Happy Holidays

Surviving the Christmas Shift

So you’re stuck with the Christmas shift this year… it was bound to happen. And if it hasn’t happened to you yet, just wait! With healthcare, like other emergency services, the job doesn’t always cooperate with the calendar, and patients will need urgent care regardless of what the rest of your friends and family are doing that day. But don’t worry, with the right mindset and a few tricks, you won’t just survive the Christmas shift, you’ll excel at it.

The first thing to remember is that nobody really wants to be in the hospital during the holidays. But how you respond to your shift assignment is entirely within your control.

“A lot of times the patients don’t want to be there, and the staff doesn’t want to be there. But you do your best to be jovial for the patients,” says Sharon Broscious, program director for Nursing at South University – Richmond.

One thing that will help to keep that “Christmas spirit” is to find the positive perspectives of working on a holiday, and yes, they do exist. For one, it’s a job, not an illness, which means as inconvenient as it might be, you still get to go home after your shift, while many of your patients will remain in their beds. There’s also the potential of overtime pay in some cases, you get to spend holiday time with your work family, and sometimes, work can be a pleasant escape from the stress of a house full of holiday visitors.

But many will find that the escape from the Christmas shift doldrums comes not from concentrating on finding positives for you, but in finding positives for your patients. You’re the one in control of their Christmas environment, and the extra miles you go to bring some holiday cheer to their stay will almost always be appreciated in ways you may never fully know. It’s the season of giving, after all, so do what nurses do best and give.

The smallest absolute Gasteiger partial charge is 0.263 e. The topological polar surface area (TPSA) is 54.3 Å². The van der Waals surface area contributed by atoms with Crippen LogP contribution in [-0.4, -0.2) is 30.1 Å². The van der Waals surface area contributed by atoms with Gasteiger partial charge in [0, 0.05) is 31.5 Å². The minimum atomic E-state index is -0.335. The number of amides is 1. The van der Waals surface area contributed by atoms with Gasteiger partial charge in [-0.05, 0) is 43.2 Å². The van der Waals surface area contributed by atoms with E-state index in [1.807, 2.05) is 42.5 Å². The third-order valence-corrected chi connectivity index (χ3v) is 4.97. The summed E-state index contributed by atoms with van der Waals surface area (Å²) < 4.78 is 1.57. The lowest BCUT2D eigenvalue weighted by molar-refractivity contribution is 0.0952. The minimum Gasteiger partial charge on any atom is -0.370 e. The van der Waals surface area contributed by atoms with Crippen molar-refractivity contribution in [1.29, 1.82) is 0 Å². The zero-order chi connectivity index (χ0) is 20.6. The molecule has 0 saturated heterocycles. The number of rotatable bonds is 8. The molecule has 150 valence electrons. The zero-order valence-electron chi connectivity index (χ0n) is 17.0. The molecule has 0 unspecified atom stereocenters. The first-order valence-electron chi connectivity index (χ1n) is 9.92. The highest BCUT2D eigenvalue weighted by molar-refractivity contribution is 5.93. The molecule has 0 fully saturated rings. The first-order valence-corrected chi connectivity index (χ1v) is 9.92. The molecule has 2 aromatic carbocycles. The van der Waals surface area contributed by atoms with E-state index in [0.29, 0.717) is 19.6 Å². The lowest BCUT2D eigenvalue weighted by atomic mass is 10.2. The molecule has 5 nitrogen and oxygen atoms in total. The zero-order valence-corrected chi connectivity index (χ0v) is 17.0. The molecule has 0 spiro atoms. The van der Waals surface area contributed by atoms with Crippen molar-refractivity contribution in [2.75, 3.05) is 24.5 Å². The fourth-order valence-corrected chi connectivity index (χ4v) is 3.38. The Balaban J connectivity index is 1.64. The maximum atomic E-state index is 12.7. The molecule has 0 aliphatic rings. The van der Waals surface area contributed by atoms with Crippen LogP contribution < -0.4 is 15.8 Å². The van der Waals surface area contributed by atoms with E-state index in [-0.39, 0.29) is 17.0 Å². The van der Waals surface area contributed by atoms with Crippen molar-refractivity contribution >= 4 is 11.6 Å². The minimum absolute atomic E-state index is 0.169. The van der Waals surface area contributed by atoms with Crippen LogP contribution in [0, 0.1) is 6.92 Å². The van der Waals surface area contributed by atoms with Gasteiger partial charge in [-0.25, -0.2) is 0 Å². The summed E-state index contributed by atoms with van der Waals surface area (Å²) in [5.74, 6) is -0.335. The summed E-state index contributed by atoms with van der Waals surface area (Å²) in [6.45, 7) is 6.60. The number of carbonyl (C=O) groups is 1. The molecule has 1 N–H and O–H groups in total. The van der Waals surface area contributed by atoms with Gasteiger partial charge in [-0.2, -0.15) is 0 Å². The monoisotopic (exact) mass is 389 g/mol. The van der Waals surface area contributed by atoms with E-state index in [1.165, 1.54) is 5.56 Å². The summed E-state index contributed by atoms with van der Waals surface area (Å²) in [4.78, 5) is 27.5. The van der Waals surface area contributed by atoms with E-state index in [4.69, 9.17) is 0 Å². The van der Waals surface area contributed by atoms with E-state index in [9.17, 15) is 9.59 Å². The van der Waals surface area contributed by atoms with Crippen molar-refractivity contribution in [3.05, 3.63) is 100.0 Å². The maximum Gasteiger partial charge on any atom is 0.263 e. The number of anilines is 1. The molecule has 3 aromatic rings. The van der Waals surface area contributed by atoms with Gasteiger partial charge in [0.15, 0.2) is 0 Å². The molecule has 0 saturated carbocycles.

Play some Christmas music, put up some decorations (after checking with your hospitals policies, of course), bring in some cookies, and find ways to get creative. Just keep in mind that not all people celebrate Christmas-some celebrate other holidays, like Hanukah or Kwanza, and some don’t celebrate at all-so just like in public speaking or teaching, you need to remember your audience.

You can also help your holiday shift state of mind by making smart choices outside of work. You might not be able to control your time commitments inside your hospital, but you are very much in control of your commitments outside the hospital. If you know you have a potentially stressful Christmas shift looming, make sure not to overcommit yourself to holiday activities in the days before and after. Go into your holiday shift refreshed, and plan time to rest and relax after.

You’ll also want to give your friends and family plenty of advance notice of any holiday shifts-managing expectations in advance can go a long way towards preventing hurt feelings or resentment.

One thing is for certain, though. Even though pulling the holiday shift might be disappointing, we’re very glad to know that people like you are there if we need you. And we know we’re not alone in that.

If you’d like more information on becoming a nurse or advancing your nurses training, you can contact Unitek College here.